Hank III – “Long Hauls and Close Calls”
On your MySpace page, you say, “And I’ll tell it to you the way it is, Damn Right Rebel Proud! ain’t shit compared to Straight to Hell.” Do you still think that?
Oh, definitely. Even if you just compared the mixes, on Damn Right, I had nothing but people fighting with me the whole time, on simple stuff. If you listen to Straight to Hell, they add these echoes and just paint more of a psychedelic picture, which is what I like to do. On this new record, the guy I was working with wasn’t into it.
What do you mean?
Whoever’s running Pro-Tools should be giving you whatever the fuck you want. If you’re working with me, you should know the way my fuckin’ mind works, and what I want to hear. If I hum something to you, you should be able to create it and bring it back to me. Every time we tried to get into a creative aspect on it, things weren’t right. It says in the album, “Recorded by a bitch.”
What’s one song you would’ve done differently?
Well, let’s go with “Candidate for Suicide.” There should’ve been samples and echoes… “P.F.F.,” “H8 Line,” and “Stoned and Alone,” had a couple, but even those, it was like pullin’ teeth just getting those on there. It’s like, Damn, dude, you should be able to whip that out in two minutes, not 50.
Did it ever come to blows with this guy?
Not officially, not with the kid who recorded it. I did have to call him out, like, four times and say, “If we need to pull the plug right fuckin’ now, what the fuck? I’m willing to do it.” One day, I’ll just be able to figure out how to run ProTools myself and make it all trippy.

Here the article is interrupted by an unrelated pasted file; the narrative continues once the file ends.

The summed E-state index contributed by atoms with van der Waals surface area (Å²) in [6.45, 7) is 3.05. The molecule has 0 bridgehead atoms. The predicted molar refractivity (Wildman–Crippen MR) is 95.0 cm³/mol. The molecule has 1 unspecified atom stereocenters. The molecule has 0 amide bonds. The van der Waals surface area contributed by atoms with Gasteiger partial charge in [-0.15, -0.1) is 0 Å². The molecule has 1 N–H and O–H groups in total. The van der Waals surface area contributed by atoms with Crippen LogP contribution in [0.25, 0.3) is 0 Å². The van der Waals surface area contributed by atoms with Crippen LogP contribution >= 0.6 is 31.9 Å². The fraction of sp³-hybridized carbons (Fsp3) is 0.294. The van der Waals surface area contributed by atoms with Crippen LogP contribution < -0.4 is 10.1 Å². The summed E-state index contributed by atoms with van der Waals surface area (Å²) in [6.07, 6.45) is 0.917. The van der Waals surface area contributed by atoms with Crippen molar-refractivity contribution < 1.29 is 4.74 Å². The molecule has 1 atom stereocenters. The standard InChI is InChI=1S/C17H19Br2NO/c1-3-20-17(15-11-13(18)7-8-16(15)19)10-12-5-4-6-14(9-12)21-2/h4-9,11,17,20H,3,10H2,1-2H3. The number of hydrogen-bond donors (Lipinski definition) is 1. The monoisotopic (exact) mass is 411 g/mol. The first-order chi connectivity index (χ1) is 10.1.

You say you can’t legally mix metal and country, but there’re definitely some screams in there. Was there anything you had to really hold back on, on this album?
I mean, I had my lawyer let me know, “You might want to keep this in mind, Shelton, that if you start crossing into the rock world, we’re gonna have this problem.” I’ve got only 14 months to go now, and these people have had me for 11 years now. So I’m kinda biting my lip, doing the same old, same old, but knowing soon, all the other stuff will finally be able to come out as far as the hellbilly stuff and mixing the two in there.
What do you think about some people’s aversion to country—especially metalheads’?
Dude, I can totally respect that, I know where they’re coming from. You can’t force it down people’s throats. If you hate it, you hate it. As time has gone on, there’s that bunch of people out there that loves Pantera, loves David Allen Coe; there’s those kids out there who can relate to both. And then you got your diehards who’ll never want to relate to country. Playing in Superjoint Ritual definitely sparked a whole new interest out there in my solo music and got me into a whole new fan base. I call ’em the “kids in black.” I definitely get a lot of respect from them for workin’ with [Phil] Anselmo and doing that thing, so there’s definitely been a huge difference on getting that crowd.
How’d you first meet up with those guys?
Well, when I was growing up here in the Bible Belt, we never had Slayer! They’d never come to Nashville! [Laughs] But we had Eyehategod and Pantera playing here pretty damn consistently. I’ve seen Pantera…shit, maybe 10 times? And never saw ’em once in an arena. I only saw them in a 500 to 1,000-seat club. It was fucking insane, man!